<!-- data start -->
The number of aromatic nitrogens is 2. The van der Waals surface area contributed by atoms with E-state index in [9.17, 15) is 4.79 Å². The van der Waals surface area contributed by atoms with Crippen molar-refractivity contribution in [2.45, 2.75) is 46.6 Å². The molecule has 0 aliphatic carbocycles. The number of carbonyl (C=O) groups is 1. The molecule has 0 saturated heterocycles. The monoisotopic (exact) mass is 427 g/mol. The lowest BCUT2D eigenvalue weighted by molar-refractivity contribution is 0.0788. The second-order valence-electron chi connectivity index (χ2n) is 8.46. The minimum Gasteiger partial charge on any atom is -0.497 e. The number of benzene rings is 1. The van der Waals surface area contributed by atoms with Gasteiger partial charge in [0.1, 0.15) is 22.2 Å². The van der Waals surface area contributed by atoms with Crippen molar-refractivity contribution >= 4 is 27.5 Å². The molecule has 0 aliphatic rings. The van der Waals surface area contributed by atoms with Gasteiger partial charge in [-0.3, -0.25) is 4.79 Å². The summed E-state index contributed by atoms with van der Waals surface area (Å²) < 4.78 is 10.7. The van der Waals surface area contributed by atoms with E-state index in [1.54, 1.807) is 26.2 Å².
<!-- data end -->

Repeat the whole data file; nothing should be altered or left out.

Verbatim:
The number of aromatic nitrogens is 2. The van der Waals surface area contributed by atoms with E-state index in [9.17, 15) is 4.79 Å². The van der Waals surface area contributed by atoms with Crippen molar-refractivity contribution in [2.45, 2.75) is 46.6 Å². The molecule has 0 aliphatic carbocycles. The number of carbonyl (C=O) groups is 1. The molecule has 0 saturated heterocycles. The monoisotopic (exact) mass is 427 g/mol. The lowest BCUT2D eigenvalue weighted by molar-refractivity contribution is 0.0788. The second-order valence-electron chi connectivity index (χ2n) is 8.46. The minimum Gasteiger partial charge on any atom is -0.497 e. The number of benzene rings is 1. The van der Waals surface area contributed by atoms with Gasteiger partial charge in [0.1, 0.15) is 22.2 Å². The van der Waals surface area contributed by atoms with Crippen molar-refractivity contribution >= 4 is 27.5 Å². The molecule has 0 aliphatic rings. The van der Waals surface area contributed by atoms with Gasteiger partial charge in [-0.3, -0.25) is 4.79 Å². The summed E-state index contributed by atoms with van der Waals surface area (Å²) < 4.78 is 10.7. The van der Waals surface area contributed by atoms with E-state index in [1.54, 1.807) is 26.2 Å².